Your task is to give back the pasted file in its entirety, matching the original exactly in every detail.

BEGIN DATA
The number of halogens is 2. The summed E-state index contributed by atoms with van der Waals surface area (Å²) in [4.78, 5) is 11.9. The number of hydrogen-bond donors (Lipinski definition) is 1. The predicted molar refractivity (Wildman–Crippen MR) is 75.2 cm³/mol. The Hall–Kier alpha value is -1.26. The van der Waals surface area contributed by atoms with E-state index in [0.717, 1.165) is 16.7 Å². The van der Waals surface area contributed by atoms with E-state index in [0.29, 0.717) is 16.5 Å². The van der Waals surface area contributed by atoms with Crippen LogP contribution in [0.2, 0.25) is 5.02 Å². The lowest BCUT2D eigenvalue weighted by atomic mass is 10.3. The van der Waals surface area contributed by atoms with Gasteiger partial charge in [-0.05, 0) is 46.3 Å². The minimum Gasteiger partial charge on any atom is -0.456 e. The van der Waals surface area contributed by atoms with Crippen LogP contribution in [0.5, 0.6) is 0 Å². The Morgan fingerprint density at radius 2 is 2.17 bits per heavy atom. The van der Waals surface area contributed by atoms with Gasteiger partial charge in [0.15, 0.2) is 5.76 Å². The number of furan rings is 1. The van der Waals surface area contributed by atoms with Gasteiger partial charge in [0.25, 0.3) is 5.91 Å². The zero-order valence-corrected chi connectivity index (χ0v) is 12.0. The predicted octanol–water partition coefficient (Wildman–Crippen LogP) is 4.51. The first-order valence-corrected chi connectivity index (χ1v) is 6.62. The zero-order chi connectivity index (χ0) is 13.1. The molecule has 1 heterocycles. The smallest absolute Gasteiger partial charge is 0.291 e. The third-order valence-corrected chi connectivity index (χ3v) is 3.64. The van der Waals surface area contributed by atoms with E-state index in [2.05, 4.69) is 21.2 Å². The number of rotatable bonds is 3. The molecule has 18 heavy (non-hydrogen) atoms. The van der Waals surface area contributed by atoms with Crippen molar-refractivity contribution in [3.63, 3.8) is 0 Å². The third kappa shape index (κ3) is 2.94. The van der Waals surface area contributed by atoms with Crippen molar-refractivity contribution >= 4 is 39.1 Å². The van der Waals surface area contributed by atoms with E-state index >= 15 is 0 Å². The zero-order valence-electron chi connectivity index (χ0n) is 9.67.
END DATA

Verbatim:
The number of halogens is 2. The summed E-state index contributed by atoms with van der Waals surface area (Å²) in [4.78, 5) is 11.9. The number of hydrogen-bond donors (Lipinski definition) is 1. The predicted molar refractivity (Wildman–Crippen MR) is 75.2 cm³/mol. The Hall–Kier alpha value is -1.26. The van der Waals surface area contributed by atoms with E-state index in [0.717, 1.165) is 16.7 Å². The van der Waals surface area contributed by atoms with E-state index in [0.29, 0.717) is 16.5 Å². The van der Waals surface area contributed by atoms with Crippen LogP contribution in [0.2, 0.25) is 5.02 Å². The lowest BCUT2D eigenvalue weighted by atomic mass is 10.3. The van der Waals surface area contributed by atoms with Gasteiger partial charge in [-0.05, 0) is 46.3 Å². The minimum Gasteiger partial charge on any atom is -0.456 e. The van der Waals surface area contributed by atoms with Crippen LogP contribution in [0.5, 0.6) is 0 Å². The Morgan fingerprint density at radius 2 is 2.17 bits per heavy atom. The van der Waals surface area contributed by atoms with Gasteiger partial charge in [0.15, 0.2) is 5.76 Å². The number of furan rings is 1. The van der Waals surface area contributed by atoms with Gasteiger partial charge in [0.25, 0.3) is 5.91 Å². The zero-order valence-corrected chi connectivity index (χ0v) is 12.0. The predicted octanol–water partition coefficient (Wildman–Crippen LogP) is 4.51. The first-order valence-corrected chi connectivity index (χ1v) is 6.62. The zero-order chi connectivity index (χ0) is 13.1. The molecule has 1 heterocycles. The smallest absolute Gasteiger partial charge is 0.291 e. The third-order valence-corrected chi connectivity index (χ3v) is 3.64. The van der Waals surface area contributed by atoms with E-state index in [2.05, 4.69) is 21.2 Å². The number of rotatable bonds is 3. The molecule has 18 heavy (non-hydrogen) atoms. The van der Waals surface area contributed by atoms with Crippen molar-refractivity contribution in [3.63, 3.8) is 0 Å². The third kappa shape index (κ3) is 2.94. The van der Waals surface area contributed by atoms with Crippen molar-refractivity contribution >= 4 is 39.1 Å². The van der Waals surface area contributed by atoms with E-state index >= 15 is 0 Å². The zero-order valence-electron chi connectivity index (χ0n) is 9.67.